Saving Mr. Banks is a new biographical comedy film that stars Emma Thompson and Tom Hanks. This new film is the time when Walt Disney’s daughters beg him to make a movie of their favorite book, Mary Poppins by P.L. Travers. He makes them a promise but he didn’t realize that this promise would take 20 years to keep. In his quest to obtain the rights to the book and bring it to life through the big screen, Disney and Travers will go through different reflections in their lives that will eventually lead them to making one of the most endearing films in cinematic history. Saving Mr. Banks also stars Colin Farrell, Ruth Wilson and Paul Giamatti. Read more about this upcoming movie below:
“Emma Thompson as P.L. Travers in Saving Mr. Banks
Emma Thompson provided a fascinating and funny look into how she approached playing author P.L. Travers in Saving Mr. Banks as well as other influences that have shaped her work as an actress and writer in a wide-ranging discussion hosted by the Academy of Motion Picture Arts and Sciences in New York.
To embody Travers, Thompson delved into her personality, posture and psychological makeup and shared her insights into the Mary Poppins mastermind with New York Times critic Janet Maslin during Friday night’s talk at the Times Center in Manhattan.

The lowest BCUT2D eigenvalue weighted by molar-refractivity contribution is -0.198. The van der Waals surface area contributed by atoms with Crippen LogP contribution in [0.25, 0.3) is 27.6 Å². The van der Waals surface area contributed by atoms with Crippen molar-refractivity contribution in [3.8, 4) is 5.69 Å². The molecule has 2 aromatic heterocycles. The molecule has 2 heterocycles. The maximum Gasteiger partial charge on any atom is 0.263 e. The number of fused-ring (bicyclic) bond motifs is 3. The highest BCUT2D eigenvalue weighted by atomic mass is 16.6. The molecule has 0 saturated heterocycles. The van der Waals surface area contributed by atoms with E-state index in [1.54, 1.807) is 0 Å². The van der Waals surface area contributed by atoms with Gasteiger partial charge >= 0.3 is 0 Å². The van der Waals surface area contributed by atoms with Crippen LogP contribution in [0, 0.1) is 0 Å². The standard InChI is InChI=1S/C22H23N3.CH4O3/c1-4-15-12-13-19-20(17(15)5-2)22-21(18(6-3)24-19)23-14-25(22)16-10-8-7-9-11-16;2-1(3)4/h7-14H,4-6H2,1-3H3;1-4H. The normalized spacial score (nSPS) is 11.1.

“I had access to all of the letters, and I had access to all of the tapes, which after a while make you want to plunge red-hot forks into your ears,” Thompson said of her research into Travers’ dealings with Walt Disney and the tone of their conversations. “They’re very difficult to listen to because … it’s not just that she’s being difficult and recalcitrant and bringing up objection after objection, often without making sense, but it’s also the nature of her voice, what’s going on in her voice and it gave me so much information about the condition she was in at the time … you can tell that there’s distress there. Profound distress. Because it comes out as irritability.”
Indeed, Thompson argued that Travers’ profound sadness informed her life.
“She wrote a very good essay on sadness, because she was, in fact, a very sad woman,” the actress said. “She’d had a very rough childhood, the alcoholism of her father being part of it and the attempted suicide of her mother being another part of it. I think that she spent her whole life in a state of fundamental inconsolability and hence got a lot done.”
She also said she found Travers’ mean attitude toward Walt Disney freeing.
“It was interesting, actually, because it was very liberating. I know she was mean, but she was also authentic in one way or another,” Thompson said. “There’s an authenticity to her irritability that’s rather embracing and a relief because you can tell when people are being insincere — actually, finally — and in the end one did know where one stood … I spoke to friends of hers … and they said she was very tricky, she was, but she was very honest.”
You can read the rest of the article at The Hollywood Reporter.
Saving Mr. Banks is directed by John Lee Hancock and is scheduled to be released on December 20th 2013.
Don’t forget to check out “Tyler Perry’s A Madea Christmas” right in this blog.